Phillips: Why Criner has all-white jury in UT murder case, and not jury of peers

 

Potential jurors are sworn in before jury selection in the capital murder case of Meechaiel Criner, the transient man accused of killing University of Texas student Haruka Weiser in April 2016, in District Judge David Wahlberg’s 167th district court Monday July 9, 2018.
RALPH BARRERA / AMERICAN-STATESMAN

Travis County prosecutor Rickey Jones concedes an all-white jury is far from ideal in a case in which the defendant is an African American, who would be sentenced to life without parole if he is found guilty of the capital murder charge he faces.

“It doesn’t look like a jury of one’s peers,” he told me. “People – especially African Americans — notice those things and raise questions.”

Those are the very questions Jones wants to avoid, not just in the current high-profile case in which Meechaiel Criner is on trial for killing and sexually assaulting University of Texas student Haruka Weiser, but in felony criminal cases that involve lengthy prison sentences.

Criner, 20, has pleaded not guilty to the 2016 crime on UT’s campus. He would spend the rest of his life in prison if the all-white jury finds him guilty.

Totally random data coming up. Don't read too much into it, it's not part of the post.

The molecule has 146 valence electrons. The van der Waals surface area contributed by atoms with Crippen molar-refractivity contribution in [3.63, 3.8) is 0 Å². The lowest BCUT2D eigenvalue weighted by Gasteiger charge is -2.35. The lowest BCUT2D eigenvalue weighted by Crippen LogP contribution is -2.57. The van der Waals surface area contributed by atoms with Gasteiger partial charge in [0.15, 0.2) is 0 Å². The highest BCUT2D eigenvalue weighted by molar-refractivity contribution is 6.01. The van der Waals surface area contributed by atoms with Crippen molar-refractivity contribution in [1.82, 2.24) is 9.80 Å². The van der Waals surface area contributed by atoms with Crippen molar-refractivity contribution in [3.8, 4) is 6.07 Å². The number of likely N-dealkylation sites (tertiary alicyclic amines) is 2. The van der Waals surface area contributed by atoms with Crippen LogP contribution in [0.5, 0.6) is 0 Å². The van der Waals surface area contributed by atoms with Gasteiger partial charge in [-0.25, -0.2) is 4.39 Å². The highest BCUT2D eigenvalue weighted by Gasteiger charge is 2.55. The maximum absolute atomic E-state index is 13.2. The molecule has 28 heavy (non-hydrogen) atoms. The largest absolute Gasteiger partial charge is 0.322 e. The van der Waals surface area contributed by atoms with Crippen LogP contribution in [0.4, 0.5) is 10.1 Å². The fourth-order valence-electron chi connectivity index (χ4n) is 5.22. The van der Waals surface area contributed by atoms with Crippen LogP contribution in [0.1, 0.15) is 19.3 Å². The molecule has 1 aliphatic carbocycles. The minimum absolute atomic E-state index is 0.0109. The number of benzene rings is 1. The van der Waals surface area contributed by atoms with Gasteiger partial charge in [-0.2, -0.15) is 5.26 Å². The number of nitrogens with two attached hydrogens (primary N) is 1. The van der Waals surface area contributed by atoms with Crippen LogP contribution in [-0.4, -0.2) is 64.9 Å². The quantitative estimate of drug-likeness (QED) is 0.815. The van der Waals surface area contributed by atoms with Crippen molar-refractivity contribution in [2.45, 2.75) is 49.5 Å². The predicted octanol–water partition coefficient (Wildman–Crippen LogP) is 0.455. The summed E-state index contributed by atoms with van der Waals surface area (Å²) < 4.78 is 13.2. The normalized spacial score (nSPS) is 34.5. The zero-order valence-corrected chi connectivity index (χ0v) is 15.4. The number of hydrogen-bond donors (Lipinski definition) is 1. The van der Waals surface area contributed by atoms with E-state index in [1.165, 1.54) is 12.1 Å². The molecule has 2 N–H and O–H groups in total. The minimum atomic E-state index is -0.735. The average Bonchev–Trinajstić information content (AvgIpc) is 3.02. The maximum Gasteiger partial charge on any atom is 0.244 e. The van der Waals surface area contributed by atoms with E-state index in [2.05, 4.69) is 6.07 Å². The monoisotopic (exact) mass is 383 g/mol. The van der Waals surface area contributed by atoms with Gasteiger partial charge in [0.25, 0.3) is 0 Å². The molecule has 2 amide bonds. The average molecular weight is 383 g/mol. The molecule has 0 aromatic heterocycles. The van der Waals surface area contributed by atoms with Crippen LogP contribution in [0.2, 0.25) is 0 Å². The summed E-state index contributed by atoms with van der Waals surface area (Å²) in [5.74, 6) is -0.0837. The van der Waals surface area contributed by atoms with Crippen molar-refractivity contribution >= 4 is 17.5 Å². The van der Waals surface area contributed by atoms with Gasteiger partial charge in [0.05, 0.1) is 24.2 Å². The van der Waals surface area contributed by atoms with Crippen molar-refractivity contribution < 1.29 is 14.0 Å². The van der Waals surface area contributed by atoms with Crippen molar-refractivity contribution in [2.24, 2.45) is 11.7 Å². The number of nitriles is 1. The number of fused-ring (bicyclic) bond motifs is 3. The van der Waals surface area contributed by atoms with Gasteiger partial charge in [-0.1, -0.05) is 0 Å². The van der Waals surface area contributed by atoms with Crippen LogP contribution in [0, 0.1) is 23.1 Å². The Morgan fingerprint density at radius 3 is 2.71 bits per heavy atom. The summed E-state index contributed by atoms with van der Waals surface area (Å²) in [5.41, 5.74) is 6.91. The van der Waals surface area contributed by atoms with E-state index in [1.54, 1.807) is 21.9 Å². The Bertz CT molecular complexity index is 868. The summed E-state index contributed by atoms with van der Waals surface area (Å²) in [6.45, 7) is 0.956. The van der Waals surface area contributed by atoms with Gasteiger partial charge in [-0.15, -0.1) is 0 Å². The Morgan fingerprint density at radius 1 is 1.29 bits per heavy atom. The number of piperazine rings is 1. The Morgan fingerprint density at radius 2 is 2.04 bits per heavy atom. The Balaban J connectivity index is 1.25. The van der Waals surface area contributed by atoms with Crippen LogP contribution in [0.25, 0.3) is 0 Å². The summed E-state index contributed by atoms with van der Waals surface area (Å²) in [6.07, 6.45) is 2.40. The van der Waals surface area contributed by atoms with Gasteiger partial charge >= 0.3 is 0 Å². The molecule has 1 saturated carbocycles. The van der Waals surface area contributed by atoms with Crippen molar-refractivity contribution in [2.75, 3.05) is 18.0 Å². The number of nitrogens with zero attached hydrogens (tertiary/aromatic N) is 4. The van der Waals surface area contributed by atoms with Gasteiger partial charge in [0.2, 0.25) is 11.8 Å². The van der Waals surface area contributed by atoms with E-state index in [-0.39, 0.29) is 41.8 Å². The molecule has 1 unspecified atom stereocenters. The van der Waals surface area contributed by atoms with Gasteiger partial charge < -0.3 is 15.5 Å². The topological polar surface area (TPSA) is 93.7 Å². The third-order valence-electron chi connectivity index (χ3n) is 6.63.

Jury selection in the case brought into focus the deep distrust people of color harbor about the criminal justice system. Along with other challenges (such as concerns about missing time from work or not having child care) that affect most people’s ability to serve on juries, the belief that the criminal justice system discriminates against African American and Latinos makes it tough to seat them on juries, Jones said.

READ: Meechaiel Criner trial: Race at issue in second day of jury selection

That kind of revelation coming from a prosecutor is uncommon. But Jones, assistant director of the trial division for the Travis County District Attorney’s Office, knows something of the difficulties in seating blacks on a jury. He worked as a criminal defense lawyer for 23 years before joining the DA’s Office. From that perch, Jones got an up-close look at the jury-selection system.